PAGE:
My Three Suns (and Moons)
In Biblical Hebrew there are three words for the sun and three words for the moon. The sun is variously called shemesh, chamah, and cheres, while the moon is called yare’ach, levanah, and sahar. Rabbi Aharon Marcus (sometimes known as the “Chasid from Hamburg”) explains that not only does each word of these threesomes focus on a different aspect of the sun and the moon, but these words may also represent different stages of development in the history of man’s relationship with the sun and moon. In the Bible’s account of the creation of the world (Gen. 1), the words shemesh (sun) and yare’ach (moon) do not appear. The Bible only refers to the sun as “the great luminary”, and the moon as “the small luminary”, as if to say that their entire purpose is simply to serve as luminaries, but they do not possess any inherent importance. Thus, the sun and moon did not originally have names.
However, as the generations progressed, people began to worship the sun and moon, calling them Baal(literally, “master”) and Asherah, respectively. In order to counter this unfortunate development, early monotheists who fought against idolatry coined specific words to identify the sun and moon, yet still downplay their importance. That is, they called the sun shemesh which literally means “the servant”, highlighting its subservience to
However, the names shemesh and yare’ach themselves came to be used as names of the idolatrous gods of the sun and the moon. In fact, archeologists have identified the worship of Shammash and Yarikh in ancient Canaan and Mesopotamia. Interestingly, place-names reflecting those old idolatrous practices are still in use today: Bet Shemesh (literally, “The House of the Sun”) and Yericho (related to yare’ach) were apparently ancient centers of the sun and moon cults before the Jewish People entered the Holy Land.
Anyways, using these names for idolatry necessitated coining new words to refer to the sun and the moon. For this reason the sun is later referred to as chamah (literally, “the hot one”) and cheres (literally “pottery”) to illustrate the sun’s scorching temperature and its ability to bake pottery — a mainstay of ancient civilization. Others explain that the sun is likened to pottery because of its reddish pottery-like hue at sunrise and at sunset. Similarly, the moon is later referred to as levanah (literally “the white one”) and sahar (“crescent”), to refer to its perceived color and shape. In short, Shemesh focuses on the sun’s utilitarian role in the celestial system meant to carry out Gd’s wishes, chamah refers to the sun’s heat, and cheres refers to the connection between the sun and pottery. Similarly, yare’ach focuses on the orbital path which the moon takes in travelling the solar system, levanah focuses on the moon’s color, and sahar, on its shape. Others note that sahar is not really Hebrew, it is actually an Aramaic loanword sometimes used to refer to the moon.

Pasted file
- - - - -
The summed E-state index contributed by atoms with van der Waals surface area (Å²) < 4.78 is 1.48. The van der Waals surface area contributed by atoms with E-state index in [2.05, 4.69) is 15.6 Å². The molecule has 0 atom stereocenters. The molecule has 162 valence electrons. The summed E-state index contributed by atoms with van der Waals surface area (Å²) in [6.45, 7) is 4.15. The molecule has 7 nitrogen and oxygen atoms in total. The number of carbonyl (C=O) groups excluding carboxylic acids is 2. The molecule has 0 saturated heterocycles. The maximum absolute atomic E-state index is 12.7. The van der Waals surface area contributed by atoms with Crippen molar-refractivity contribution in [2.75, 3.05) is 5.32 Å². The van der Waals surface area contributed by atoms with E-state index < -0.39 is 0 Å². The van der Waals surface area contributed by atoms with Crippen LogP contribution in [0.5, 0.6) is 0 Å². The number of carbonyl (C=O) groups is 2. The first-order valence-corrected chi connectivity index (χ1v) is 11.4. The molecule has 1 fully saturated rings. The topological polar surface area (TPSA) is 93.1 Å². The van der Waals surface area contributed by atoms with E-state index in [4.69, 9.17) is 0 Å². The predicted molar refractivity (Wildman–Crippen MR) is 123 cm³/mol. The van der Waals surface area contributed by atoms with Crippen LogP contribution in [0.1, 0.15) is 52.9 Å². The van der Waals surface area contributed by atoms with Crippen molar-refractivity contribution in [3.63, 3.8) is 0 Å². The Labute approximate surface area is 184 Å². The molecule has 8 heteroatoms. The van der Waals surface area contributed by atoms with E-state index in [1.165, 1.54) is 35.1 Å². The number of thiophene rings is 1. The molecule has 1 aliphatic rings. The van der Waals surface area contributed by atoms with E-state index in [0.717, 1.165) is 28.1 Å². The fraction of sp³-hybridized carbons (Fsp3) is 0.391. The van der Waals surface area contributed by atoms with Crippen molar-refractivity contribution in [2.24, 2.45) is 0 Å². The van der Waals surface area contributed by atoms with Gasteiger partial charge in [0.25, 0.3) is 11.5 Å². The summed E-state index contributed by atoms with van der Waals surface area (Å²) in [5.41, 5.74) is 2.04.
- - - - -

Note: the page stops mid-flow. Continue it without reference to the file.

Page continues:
With time, even these words unsurprisingly also came to be associated with celestial idolatry, as those who worshipped the sun and the moon used ritual objects to “enhance” their cultic practices. The Torah (Lev. 26:30) refers to a ritual object known as a chaman, which was a type of idol that people erected on their roof to worship the sun, and Isaiah (Isa. 3:18) criticizes the Jews for wearing saharonim, which were talisman necklaces shaped like the moon.
Some might reject the historical aspect of this explanation because it would seem to contradict the notion of the Hebrew language’s Divine origins, but the basic argument still holds true. That is, the three words used to refer to the sun and the three words used for the moon somewhat parallel each other in their focus on different aspects of the sun and the moon.